New Approaches to Immigration History, July 21–27
This weeklong seminar will focus on immigration as one of the main themes of US history. It will introduce participants to tried and true ways of teaching about the United States as a “nation of immigrants” while also challenging them to consider new paradigms for the past. One new perspective emerges from a focus on mobility and movement—experiences that have been common to most Americans rather than limited to immigrants. Another new perspective results from situating American immigration within global histories of migration. A third (to be explored in this course through a focus on Minnesota and the American Midwest) acknowledges the very different local and regional histories of immigration within the United States. Using the exceptionally rich resources of the University of Minnesota and its Immigration History Research Center, and treating the city of Minneapolis—with its large immigrant and refugee populations—as a local resource, the course will encourage participants to use their own localities and their own students to document and interpret immigration, using new and old media and digital tools.
Readings are sent by the Institute to seminar participants. Please check back soon for a list of readings.
History in a Box: Freedom to Move: Immigration and Migration in U.S. History
Travel & Accommodations
There are several options for traveling to the University of Minnesota. The nearest airport is Minneapolis-St. Paul International Airport located approximately 15 miles from campus. For more directions, please click here.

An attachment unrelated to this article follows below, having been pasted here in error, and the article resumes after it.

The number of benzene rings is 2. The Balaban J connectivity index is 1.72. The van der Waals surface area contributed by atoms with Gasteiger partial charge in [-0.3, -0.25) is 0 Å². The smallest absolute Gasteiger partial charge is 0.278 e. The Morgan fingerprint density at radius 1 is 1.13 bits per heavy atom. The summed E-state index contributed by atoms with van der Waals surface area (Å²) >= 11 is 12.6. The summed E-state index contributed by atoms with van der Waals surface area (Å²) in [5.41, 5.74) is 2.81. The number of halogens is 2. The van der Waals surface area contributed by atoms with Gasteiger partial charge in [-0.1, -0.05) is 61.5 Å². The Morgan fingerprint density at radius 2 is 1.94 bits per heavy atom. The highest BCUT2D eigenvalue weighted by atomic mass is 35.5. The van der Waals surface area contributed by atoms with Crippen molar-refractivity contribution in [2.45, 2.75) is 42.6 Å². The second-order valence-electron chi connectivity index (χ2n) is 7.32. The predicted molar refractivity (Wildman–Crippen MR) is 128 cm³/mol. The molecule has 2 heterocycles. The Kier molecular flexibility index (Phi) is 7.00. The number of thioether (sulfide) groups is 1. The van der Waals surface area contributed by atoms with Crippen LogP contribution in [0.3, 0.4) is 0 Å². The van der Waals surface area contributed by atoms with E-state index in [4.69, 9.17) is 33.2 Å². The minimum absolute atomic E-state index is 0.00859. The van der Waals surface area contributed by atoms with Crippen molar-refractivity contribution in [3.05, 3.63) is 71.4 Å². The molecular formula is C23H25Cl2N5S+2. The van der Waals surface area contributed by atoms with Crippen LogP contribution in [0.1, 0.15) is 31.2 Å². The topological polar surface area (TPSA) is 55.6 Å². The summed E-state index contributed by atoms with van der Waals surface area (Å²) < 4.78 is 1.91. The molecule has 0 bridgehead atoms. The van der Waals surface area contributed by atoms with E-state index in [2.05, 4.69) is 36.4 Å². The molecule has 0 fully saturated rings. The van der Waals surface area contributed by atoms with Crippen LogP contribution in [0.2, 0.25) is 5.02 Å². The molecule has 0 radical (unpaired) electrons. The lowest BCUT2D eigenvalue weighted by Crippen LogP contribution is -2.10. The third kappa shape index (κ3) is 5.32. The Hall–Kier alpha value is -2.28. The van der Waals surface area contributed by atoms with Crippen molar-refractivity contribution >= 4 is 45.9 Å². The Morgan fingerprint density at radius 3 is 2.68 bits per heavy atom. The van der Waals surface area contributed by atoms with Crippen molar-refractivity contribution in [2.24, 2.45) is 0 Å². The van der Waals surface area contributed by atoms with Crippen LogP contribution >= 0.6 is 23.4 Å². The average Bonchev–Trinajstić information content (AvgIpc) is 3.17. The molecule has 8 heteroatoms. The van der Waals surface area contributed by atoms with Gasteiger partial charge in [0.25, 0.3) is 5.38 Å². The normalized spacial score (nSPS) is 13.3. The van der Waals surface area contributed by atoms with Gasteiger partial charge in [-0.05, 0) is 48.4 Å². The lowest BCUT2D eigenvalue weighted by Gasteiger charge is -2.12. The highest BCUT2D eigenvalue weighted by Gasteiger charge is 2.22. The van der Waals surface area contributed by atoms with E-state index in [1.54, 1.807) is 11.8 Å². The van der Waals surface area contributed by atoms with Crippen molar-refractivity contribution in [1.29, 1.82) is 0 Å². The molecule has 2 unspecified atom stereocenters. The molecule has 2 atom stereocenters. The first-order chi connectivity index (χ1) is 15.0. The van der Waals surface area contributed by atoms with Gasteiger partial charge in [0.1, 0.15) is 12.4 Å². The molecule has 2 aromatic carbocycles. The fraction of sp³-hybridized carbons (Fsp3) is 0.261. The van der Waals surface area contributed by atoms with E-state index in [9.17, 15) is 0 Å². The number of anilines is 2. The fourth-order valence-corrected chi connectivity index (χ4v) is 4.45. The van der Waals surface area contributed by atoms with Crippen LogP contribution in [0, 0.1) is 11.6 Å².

Workshop participants will be housed at an on-campus dormitory. Participants will have single bedrooms, but may share bathrooms and common space. Dormitories are air-conditioned with wireless Internet service provided. Several computer clusters and lounges are available in the complex. Some participants choose to bring laptops. Participants are provided with linens and towels.
Meals will be served in a university cafeteria in space shared by other programs. All on-campus meals will be paid for by the Gilder Lehrman Institute of American History.
Each summer seminar participant will receive reimbursement of travel expenses up to $400. Participants are responsible for making their own travel arrangements to and from the seminar.
Participants traveling internationally or from Alaska and Hawaii receive a $500 stipend in lieu of reimbursement upon completion of the seminar. Applicants to seminars should note that supplements will not be given in cases where the $400 allowance is insufficient to cover all travel expenses. Our reimbursement policy has changed from previous years. For more information on our policy click here.
The Gilder Lehrman Institute of American History is proud to announce its agreement with Adams State University to offer three hours of graduate credit in American history to participating seminar teachers. For more information click here.
Email the Teacher Seminars department or call 646-366-9666.
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